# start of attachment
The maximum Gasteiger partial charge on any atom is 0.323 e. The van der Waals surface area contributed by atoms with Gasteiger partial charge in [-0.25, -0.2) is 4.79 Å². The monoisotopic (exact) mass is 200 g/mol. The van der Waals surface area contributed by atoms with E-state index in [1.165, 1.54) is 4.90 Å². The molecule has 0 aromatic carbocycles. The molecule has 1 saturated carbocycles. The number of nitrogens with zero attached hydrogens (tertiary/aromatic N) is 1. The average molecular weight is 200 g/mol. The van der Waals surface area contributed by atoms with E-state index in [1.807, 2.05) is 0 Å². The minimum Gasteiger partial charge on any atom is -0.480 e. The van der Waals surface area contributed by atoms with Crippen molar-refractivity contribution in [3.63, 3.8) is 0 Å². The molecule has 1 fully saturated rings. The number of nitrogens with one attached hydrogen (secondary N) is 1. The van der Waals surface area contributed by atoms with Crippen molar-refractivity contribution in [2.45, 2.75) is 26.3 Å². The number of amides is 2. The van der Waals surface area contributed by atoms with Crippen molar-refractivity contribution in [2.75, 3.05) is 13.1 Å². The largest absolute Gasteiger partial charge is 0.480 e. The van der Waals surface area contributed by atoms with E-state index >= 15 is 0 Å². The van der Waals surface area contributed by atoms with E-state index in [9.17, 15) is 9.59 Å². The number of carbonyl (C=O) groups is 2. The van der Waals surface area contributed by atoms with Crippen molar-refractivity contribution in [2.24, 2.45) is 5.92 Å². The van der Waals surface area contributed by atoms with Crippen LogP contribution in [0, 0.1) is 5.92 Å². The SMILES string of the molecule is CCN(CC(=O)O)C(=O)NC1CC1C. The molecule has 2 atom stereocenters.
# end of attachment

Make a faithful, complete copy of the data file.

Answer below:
The maximum Gasteiger partial charge on any atom is 0.323 e. The van der Waals surface area contributed by atoms with Gasteiger partial charge in [-0.25, -0.2) is 4.79 Å². The monoisotopic (exact) mass is 200 g/mol. The van der Waals surface area contributed by atoms with E-state index in [1.165, 1.54) is 4.90 Å². The molecule has 0 aromatic carbocycles. The molecule has 1 saturated carbocycles. The number of nitrogens with zero attached hydrogens (tertiary/aromatic N) is 1. The average molecular weight is 200 g/mol. The van der Waals surface area contributed by atoms with E-state index in [1.807, 2.05) is 0 Å². The minimum Gasteiger partial charge on any atom is -0.480 e. The van der Waals surface area contributed by atoms with Crippen molar-refractivity contribution in [3.63, 3.8) is 0 Å². The molecule has 1 fully saturated rings. The number of nitrogens with one attached hydrogen (secondary N) is 1. The van der Waals surface area contributed by atoms with Crippen molar-refractivity contribution in [2.45, 2.75) is 26.3 Å². The number of amides is 2. The van der Waals surface area contributed by atoms with Crippen molar-refractivity contribution in [2.75, 3.05) is 13.1 Å². The largest absolute Gasteiger partial charge is 0.480 e. The van der Waals surface area contributed by atoms with E-state index >= 15 is 0 Å². The van der Waals surface area contributed by atoms with E-state index in [9.17, 15) is 9.59 Å². The number of carbonyl (C=O) groups is 2. The van der Waals surface area contributed by atoms with Crippen molar-refractivity contribution in [2.24, 2.45) is 5.92 Å². The van der Waals surface area contributed by atoms with Crippen LogP contribution in [0, 0.1) is 5.92 Å². The SMILES string of the molecule is CCN(CC(=O)O)C(=O)NC1CC1C. The molecule has 2 atom stereocenters.